Hortonworks, a Silicon Valley-based open-source platform for storing and analyzing big data, this afternoon filed for a $100 million IPO. It plans to trade on the Nasdaq under ticker symbol HDP, with Goldman Sachs (GS) listed as left-lead underwriter.
Here are some quick takes after skimming through the company’s S-1 filing:
1. Don’t get too bogged down by the bottom-line: Hortonworks is not a profitable company. In fact, its losses are growing — from $48 million during the first nine months of 2013 to $88 million during the first nine months of 2014 (revenue over same periods were $16 million vs. $33 million). But software-as-a-service (SaaS) companies, particularly young ones, don’t make a traditional financial argument to Wall Street. Instead, they tell prospective investors to focus on a non-GAAP measure called billings, since that also includes the amount of revenue that the company is contractually obligated to receive shortly (i.e. deferred revenue). For Hortonworks, gross billings climbed from $24 million to $53 million over those 9-month periods. So if you were to substitute “gross billings” for revenue, the loss curve flattens out a bit. (Note: This is not an editorial endorsement of elevating billings — simply an acknowledgment that investors generally have endorsed the practice.)
2. Take the over: Hortonworks is not planning to raise $100 million, despite the headline number on its S-1. That’s simply a placeholder. And, for context, companies almost never put a placeholder that’s higher than the anticipated amount.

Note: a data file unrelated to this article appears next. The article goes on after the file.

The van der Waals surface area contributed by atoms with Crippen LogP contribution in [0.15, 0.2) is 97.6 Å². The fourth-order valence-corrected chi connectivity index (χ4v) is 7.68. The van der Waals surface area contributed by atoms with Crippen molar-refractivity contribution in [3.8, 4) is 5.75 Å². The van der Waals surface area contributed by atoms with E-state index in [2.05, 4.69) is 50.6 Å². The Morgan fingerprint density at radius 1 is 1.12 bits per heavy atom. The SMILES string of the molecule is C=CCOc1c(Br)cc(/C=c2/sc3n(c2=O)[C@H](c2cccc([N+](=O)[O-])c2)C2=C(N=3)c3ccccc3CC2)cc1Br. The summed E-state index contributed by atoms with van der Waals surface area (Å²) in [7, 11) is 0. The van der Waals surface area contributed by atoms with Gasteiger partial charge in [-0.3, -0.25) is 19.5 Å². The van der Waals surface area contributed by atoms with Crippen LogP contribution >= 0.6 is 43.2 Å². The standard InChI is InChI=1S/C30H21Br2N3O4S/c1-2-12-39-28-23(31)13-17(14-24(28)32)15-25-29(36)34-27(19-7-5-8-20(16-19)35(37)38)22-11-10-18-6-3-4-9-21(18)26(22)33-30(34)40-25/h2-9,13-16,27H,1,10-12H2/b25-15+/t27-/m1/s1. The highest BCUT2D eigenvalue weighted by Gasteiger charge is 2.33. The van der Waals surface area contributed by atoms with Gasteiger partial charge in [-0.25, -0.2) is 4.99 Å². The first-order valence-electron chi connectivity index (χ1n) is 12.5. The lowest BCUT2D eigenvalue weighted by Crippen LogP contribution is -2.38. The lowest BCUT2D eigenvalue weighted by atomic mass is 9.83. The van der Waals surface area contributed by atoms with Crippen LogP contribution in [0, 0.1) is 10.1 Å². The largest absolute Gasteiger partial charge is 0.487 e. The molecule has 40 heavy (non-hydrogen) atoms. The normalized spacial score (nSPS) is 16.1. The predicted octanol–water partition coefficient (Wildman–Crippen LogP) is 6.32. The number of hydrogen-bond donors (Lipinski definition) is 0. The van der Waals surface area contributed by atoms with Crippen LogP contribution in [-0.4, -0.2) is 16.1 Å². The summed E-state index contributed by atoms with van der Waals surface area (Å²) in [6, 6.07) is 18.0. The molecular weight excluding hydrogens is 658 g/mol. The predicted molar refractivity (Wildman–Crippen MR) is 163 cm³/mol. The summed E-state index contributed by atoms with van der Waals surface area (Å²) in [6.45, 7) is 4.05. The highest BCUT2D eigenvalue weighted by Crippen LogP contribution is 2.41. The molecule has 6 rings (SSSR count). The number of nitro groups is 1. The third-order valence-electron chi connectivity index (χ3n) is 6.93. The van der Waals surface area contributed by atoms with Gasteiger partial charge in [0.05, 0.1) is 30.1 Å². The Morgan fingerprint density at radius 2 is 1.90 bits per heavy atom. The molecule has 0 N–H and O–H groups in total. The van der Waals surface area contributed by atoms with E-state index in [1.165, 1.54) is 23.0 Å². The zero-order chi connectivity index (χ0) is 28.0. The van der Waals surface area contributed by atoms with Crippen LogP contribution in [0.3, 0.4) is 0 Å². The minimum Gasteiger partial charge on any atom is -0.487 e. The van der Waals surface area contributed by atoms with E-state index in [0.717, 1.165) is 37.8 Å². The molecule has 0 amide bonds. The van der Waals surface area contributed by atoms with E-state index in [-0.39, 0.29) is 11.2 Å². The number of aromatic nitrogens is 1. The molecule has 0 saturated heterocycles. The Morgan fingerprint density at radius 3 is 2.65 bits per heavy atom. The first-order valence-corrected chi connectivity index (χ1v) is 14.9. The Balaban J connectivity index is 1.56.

3. 2014 issue: Hortonworks previously filed confidentially with the SEC, via a 2012 JOBS Act provision. If it wanted to actually list in calendar 2014, this was basically its last week to make the S-1 public (due to a combination of holidays and regulatory waiting periods). So don’t be surprised to see this one go out before the end of December.
4. Like looking in a mirror: Last week we wrote about Confluent, a new open-source software startup launched by a group of LinkedIn engineers who raised first-round funding from both LinkedIn (GS) and venture capital firm Benchmark. Well, Hortonworks is an open-source software startup launched by a group of Yahoo (YHOO) engineers who raised first-round funding from both Yahoo and Benchmark.
5. Cap table: Yahoo still holds a 19.6% stake in Hortonworks, while Benchmark has 18.7%. Other smaller shareholders include Index Ventures, Teradata (TDCQ) and Hewlett-Packard (HPQ).
6. Peanut gallery: Just last month, a senior executive for Hortonworks rival Cloudera said that Hortonworks “will not survive as a long-term business” because its open-source business model is “undependable.” Got to think that Hortonworks is intentionally pushing out into the public markets before Cloudera, in part so that it can try to define the market for Wall Street before Cloudera tells a story in which Hortonworks is an afterthought.
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